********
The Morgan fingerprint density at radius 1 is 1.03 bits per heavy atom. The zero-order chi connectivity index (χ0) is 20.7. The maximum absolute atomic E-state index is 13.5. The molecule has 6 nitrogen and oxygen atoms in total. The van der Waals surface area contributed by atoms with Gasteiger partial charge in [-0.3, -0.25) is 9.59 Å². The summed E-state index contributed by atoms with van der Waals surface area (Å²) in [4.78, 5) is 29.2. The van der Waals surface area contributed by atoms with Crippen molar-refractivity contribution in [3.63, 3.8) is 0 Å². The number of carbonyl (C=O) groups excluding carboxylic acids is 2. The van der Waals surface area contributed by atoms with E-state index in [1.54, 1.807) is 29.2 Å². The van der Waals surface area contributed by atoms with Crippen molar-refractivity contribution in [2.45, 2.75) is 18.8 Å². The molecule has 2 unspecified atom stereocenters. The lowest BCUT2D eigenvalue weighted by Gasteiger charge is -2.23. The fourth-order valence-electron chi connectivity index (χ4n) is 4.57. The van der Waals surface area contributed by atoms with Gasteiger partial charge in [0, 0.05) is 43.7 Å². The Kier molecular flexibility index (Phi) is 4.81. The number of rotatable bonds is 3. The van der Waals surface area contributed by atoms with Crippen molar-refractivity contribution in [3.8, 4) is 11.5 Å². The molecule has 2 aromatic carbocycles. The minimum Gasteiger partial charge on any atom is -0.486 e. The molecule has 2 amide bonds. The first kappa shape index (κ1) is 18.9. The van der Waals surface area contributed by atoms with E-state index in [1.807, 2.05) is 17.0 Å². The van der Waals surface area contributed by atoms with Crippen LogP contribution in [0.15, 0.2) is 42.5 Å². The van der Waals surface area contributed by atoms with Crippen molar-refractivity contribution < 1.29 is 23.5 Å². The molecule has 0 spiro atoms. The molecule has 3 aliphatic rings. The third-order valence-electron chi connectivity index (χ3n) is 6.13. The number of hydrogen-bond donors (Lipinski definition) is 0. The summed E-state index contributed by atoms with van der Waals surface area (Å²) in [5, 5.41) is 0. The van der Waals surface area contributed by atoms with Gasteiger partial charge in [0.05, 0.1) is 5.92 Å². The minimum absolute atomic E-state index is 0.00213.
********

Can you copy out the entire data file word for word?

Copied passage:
The Morgan fingerprint density at radius 1 is 1.03 bits per heavy atom. The zero-order chi connectivity index (χ0) is 20.7. The maximum absolute atomic E-state index is 13.5. The molecule has 6 nitrogen and oxygen atoms in total. The van der Waals surface area contributed by atoms with Gasteiger partial charge in [-0.3, -0.25) is 9.59 Å². The summed E-state index contributed by atoms with van der Waals surface area (Å²) in [4.78, 5) is 29.2. The van der Waals surface area contributed by atoms with Crippen molar-refractivity contribution in [3.63, 3.8) is 0 Å². The number of carbonyl (C=O) groups excluding carboxylic acids is 2. The van der Waals surface area contributed by atoms with E-state index in [1.54, 1.807) is 29.2 Å². The van der Waals surface area contributed by atoms with Crippen molar-refractivity contribution in [2.45, 2.75) is 18.8 Å². The molecule has 2 unspecified atom stereocenters. The lowest BCUT2D eigenvalue weighted by Gasteiger charge is -2.23. The fourth-order valence-electron chi connectivity index (χ4n) is 4.57. The van der Waals surface area contributed by atoms with Gasteiger partial charge in [0, 0.05) is 43.7 Å². The Kier molecular flexibility index (Phi) is 4.81. The number of rotatable bonds is 3. The van der Waals surface area contributed by atoms with Crippen molar-refractivity contribution in [3.8, 4) is 11.5 Å². The molecule has 2 aromatic carbocycles. The minimum Gasteiger partial charge on any atom is -0.486 e. The molecule has 2 amide bonds. The first kappa shape index (κ1) is 18.9. The van der Waals surface area contributed by atoms with E-state index in [1.807, 2.05) is 17.0 Å². The van der Waals surface area contributed by atoms with Crippen LogP contribution in [0.15, 0.2) is 42.5 Å². The van der Waals surface area contributed by atoms with Crippen molar-refractivity contribution < 1.29 is 23.5 Å². The molecule has 0 spiro atoms. The molecule has 3 aliphatic rings. The third-order valence-electron chi connectivity index (χ3n) is 6.13. The number of hydrogen-bond donors (Lipinski definition) is 0. The summed E-state index contributed by atoms with van der Waals surface area (Å²) in [5, 5.41) is 0. The van der Waals surface area contributed by atoms with Gasteiger partial charge in [0.05, 0.1) is 5.92 Å². The minimum absolute atomic E-state index is 0.00213.